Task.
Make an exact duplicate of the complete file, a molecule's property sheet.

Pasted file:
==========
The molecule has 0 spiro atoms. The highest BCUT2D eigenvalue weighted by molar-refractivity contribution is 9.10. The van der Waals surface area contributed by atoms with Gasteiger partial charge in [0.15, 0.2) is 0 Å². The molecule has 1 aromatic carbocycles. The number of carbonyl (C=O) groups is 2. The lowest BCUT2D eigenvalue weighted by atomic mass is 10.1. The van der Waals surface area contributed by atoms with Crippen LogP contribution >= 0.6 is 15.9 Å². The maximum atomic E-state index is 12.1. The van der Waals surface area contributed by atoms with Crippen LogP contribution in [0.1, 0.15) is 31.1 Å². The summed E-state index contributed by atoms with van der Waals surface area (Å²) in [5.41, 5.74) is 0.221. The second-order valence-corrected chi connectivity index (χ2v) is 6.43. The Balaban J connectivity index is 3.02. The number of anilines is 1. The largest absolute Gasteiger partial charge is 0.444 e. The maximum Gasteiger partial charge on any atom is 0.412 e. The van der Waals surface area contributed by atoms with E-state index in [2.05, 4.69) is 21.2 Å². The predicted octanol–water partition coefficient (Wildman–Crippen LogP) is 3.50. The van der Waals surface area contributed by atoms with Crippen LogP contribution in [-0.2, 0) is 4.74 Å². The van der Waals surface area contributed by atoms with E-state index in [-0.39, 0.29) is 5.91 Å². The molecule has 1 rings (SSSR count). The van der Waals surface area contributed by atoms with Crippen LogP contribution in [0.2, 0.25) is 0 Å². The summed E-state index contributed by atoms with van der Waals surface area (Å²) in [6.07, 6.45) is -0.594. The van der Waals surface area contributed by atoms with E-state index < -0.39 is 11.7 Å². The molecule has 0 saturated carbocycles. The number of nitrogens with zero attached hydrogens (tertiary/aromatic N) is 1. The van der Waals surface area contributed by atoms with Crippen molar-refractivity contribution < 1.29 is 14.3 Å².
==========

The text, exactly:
The molecule has 0 spiro atoms. The highest BCUT2D eigenvalue weighted by molar-refractivity contribution is 9.10. The van der Waals surface area contributed by atoms with Gasteiger partial charge in [0.15, 0.2) is 0 Å². The molecule has 1 aromatic carbocycles. The number of carbonyl (C=O) groups is 2. The lowest BCUT2D eigenvalue weighted by atomic mass is 10.1. The van der Waals surface area contributed by atoms with Crippen LogP contribution >= 0.6 is 15.9 Å². The maximum atomic E-state index is 12.1. The van der Waals surface area contributed by atoms with Crippen LogP contribution in [0.1, 0.15) is 31.1 Å². The summed E-state index contributed by atoms with van der Waals surface area (Å²) in [5.41, 5.74) is 0.221. The second-order valence-corrected chi connectivity index (χ2v) is 6.43. The Balaban J connectivity index is 3.02. The number of anilines is 1. The largest absolute Gasteiger partial charge is 0.444 e. The maximum Gasteiger partial charge on any atom is 0.412 e. The van der Waals surface area contributed by atoms with E-state index in [2.05, 4.69) is 21.2 Å². The predicted octanol–water partition coefficient (Wildman–Crippen LogP) is 3.50. The van der Waals surface area contributed by atoms with Crippen LogP contribution in [-0.2, 0) is 4.74 Å². The van der Waals surface area contributed by atoms with E-state index in [-0.39, 0.29) is 5.91 Å². The molecule has 1 rings (SSSR count). The van der Waals surface area contributed by atoms with Crippen LogP contribution in [0.2, 0.25) is 0 Å². The summed E-state index contributed by atoms with van der Waals surface area (Å²) in [6.07, 6.45) is -0.594. The van der Waals surface area contributed by atoms with E-state index < -0.39 is 11.7 Å². The molecule has 0 saturated carbocycles. The number of nitrogens with zero attached hydrogens (tertiary/aromatic N) is 1. The van der Waals surface area contributed by atoms with Crippen molar-refractivity contribution < 1.29 is 14.3 Å².